Abstract: More than 20 years have passed since the Rwandan genocide, yet we know little about how Rwandans remember the violence. This article draws upon more than 100 interviews with genocide survivors to assess collective memories of the atrocity. We find that survivors organize their narratives by conceptualizing the genocide as a watershed event that divides time into two distinct eras. When discussing the pregenocide period, survivors focus on macrolevel events and structures, locating blame for the genocide in institutions rather than on Rwandan citizens. By contrast, narratives of life after the genocide focus on perceived progress since 1994. We interpret these findings in light of the state's memory projects, the potential functionality of the memories, and the time needed for collective memories to resonate.
      PubDate: 2016-10-19T02:15:31.092774-05:
      DOI: 10.1111/socf.12319
  • The Othering of Muslims: Discourses of Radicalization in the New York
           Times, 1969–2014
    • Authors: Derek M. D. Silva
      Pages: 138 - 161
      Abstract: In this article, I engage with Edward Said's Orientalism and various perspectives within the othering paradigm to analyze the emergence and transformation of radicalization discourses in the news media. Employing discourse analysis of 607 New York Times articles from 1969 to 2014, this article demonstrates that radicalization discourses are not new but are the result of complex sociolinguistic and historical developments that cannot be reduced to dominant contemporary understandings of the concept or to singular events or crises. The news articles were then compared to 850 government documents, speeches, and other official communications. The analysis of the data indicates that media conceptualizations of radicalization, which once denoted political and economic differences, have now shifted to overwhelmingly focus on Islam. As such, radicalization discourse now evokes the construct radicalization as symbolic marker of conflict between the West and the East. I also advanced the established notion that the news media employ strategic discursive strategies that contribute to conceptual distinctions that are used to construct Muslims as an “alien other” to the West.
      PubDate: 2016-10-19T02:15:28.86805-05:0
      DOI: 10.1111/socf.12321
  • Academic Undermatch: How General and Specific Cultural Capital Structure
    • Authors: Denise Deutschlander
      Pages: 162 - 185
      Abstract: Recent literature has added another dimension to the well-documented patterns of social class inequality in education: academic undermatch. Undermatch (which occurs when students attend institutions of lower selectivity than they are academically qualified to attend) is both widespread and unequal, with students from less advantaged families more likely to undermatch. Although proliferating, the research on undermatch has focused primarily on documenting the extent of, and less on exploring the mechanisms underlying, undermatch. Moreover, this literature has developed largely independent of the sociological research on cultural capital. Therefore, when scholars consider underlying mechanisms, they often focus narrowly on college-specific information, without considering the broader cultural context in which students are embedded. Drawing on the literature on undermatch, as well as the sociological research on cultural capital, I differentiate between general and specific cultural capital. Moreover, instead of simply estimating whether students undermatch or not, I consider different types of undermatch. Results from the Educational Longitudinal Survey reveal that the effects of cultural capital are indeed heterogeneous, both with respect to its relationship to undermatch and its contribution to social class inequality. Findings have important implications for understanding undermatch and the role of cultural capital in reducing and reproducing social inequality.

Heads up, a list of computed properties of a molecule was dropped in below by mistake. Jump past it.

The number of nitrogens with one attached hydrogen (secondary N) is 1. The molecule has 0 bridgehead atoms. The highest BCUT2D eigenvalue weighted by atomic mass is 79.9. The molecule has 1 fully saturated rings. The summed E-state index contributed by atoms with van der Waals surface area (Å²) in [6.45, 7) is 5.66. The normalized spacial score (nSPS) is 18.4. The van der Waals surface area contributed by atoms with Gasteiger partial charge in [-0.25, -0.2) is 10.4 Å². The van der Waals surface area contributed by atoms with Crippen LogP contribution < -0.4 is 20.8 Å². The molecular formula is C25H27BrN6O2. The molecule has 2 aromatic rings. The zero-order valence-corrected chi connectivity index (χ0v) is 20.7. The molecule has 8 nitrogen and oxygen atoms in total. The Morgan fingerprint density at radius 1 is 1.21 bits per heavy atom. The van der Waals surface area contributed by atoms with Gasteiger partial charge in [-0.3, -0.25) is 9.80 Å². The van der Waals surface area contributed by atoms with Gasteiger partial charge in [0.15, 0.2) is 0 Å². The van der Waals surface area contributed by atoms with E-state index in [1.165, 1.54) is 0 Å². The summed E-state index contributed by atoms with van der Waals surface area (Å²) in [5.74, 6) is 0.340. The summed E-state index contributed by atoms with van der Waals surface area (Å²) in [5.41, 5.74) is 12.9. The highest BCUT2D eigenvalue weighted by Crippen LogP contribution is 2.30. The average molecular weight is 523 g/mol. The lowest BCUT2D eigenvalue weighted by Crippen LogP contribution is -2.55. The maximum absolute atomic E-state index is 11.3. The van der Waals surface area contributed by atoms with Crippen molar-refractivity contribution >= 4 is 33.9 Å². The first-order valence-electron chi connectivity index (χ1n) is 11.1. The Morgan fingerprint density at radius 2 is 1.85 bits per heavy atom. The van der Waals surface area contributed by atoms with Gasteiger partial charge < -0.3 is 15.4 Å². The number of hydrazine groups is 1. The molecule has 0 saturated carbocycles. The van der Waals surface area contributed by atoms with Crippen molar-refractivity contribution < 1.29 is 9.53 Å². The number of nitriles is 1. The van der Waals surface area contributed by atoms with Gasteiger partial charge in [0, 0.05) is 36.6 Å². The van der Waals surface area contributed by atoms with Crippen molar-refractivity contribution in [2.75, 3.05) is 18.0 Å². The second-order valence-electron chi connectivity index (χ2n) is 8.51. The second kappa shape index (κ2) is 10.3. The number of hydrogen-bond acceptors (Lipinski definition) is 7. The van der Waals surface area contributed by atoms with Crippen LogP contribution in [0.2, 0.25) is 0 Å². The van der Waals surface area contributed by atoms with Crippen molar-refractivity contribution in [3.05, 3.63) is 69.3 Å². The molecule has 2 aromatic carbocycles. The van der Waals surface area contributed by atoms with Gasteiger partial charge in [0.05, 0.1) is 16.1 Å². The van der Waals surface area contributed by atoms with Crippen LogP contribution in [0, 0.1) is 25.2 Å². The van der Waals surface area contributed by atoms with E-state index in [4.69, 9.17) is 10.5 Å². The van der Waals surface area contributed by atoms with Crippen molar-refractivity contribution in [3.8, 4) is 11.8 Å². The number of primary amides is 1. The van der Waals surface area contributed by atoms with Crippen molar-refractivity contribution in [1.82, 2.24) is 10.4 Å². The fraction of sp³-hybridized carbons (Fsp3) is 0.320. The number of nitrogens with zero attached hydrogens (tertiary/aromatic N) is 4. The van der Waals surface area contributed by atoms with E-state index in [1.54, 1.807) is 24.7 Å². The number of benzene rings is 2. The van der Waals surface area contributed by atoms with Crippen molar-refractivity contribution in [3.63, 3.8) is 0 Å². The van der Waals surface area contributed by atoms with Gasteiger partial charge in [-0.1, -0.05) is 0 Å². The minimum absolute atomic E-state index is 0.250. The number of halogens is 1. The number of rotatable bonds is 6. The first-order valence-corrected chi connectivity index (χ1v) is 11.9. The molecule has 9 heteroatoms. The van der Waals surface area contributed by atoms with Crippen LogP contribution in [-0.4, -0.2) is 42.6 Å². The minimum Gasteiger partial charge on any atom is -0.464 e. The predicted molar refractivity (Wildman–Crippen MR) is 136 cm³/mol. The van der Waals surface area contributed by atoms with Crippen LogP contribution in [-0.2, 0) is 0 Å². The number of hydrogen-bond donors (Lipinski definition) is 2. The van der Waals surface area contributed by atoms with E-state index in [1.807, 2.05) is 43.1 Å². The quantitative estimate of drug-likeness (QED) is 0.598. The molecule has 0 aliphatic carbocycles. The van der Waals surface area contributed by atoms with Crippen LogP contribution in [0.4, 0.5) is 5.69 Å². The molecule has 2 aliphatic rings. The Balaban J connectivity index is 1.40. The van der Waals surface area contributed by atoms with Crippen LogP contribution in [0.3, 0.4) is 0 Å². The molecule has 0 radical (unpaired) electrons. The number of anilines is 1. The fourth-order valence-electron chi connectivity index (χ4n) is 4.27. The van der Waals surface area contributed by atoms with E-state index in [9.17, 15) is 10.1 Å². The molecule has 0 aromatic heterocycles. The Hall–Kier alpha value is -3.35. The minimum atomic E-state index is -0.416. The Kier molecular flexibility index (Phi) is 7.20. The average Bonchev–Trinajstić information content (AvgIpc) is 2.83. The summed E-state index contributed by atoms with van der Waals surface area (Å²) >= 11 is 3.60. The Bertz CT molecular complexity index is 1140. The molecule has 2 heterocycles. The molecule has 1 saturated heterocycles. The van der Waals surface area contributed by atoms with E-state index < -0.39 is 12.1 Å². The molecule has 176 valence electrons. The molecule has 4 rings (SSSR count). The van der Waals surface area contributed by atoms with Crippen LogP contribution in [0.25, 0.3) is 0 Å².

PubDate: 2016-11-04T02:30:30.533364-05:
      DOI: 10.1111/socf.12322
  • Temporalities of Victimhood: Time in the Study of Postconflict Societies
    • Authors: Natascha Mueller-Hirth
      Pages: 186 - 206
      Abstract: Researchers in peace and conflict studies have rarely explicitly engaged with time and temporality. This article develops a temporal analysis of victimhood in a mature posttransition society, drawing on qualitative research with victims/survivors of gross human rights violations in South Africa. Two decades after the democratic transition, there is a prevalent understanding that it is finally time for victims to “move on.” In contrast to the supposed linear temporality of peace processes, however, the consequences of past violence continue to impact on interviewees’ lives and are exacerbated by contemporary experiences of victimization. I identify several areas of temporal conflicts that characterize postconflict societies: victimhood as temporary/victimhood as continuous; the pace of national reconciliation/the time(s) of individual healing; and the speed of a neoliberal economy/the pace of social transformation. I examine temporal hierarchies that reflect broader socioeconomic marginalization, such as being made to wait for compensation and social pressures of overcoming the past. This temporal analysis of victimhood thus not only highlights the mismatch between victims’ needs and political and cultural expectations of closure, but it also draws attention to the temporality of transitional processes and programs at different social and institutional levels.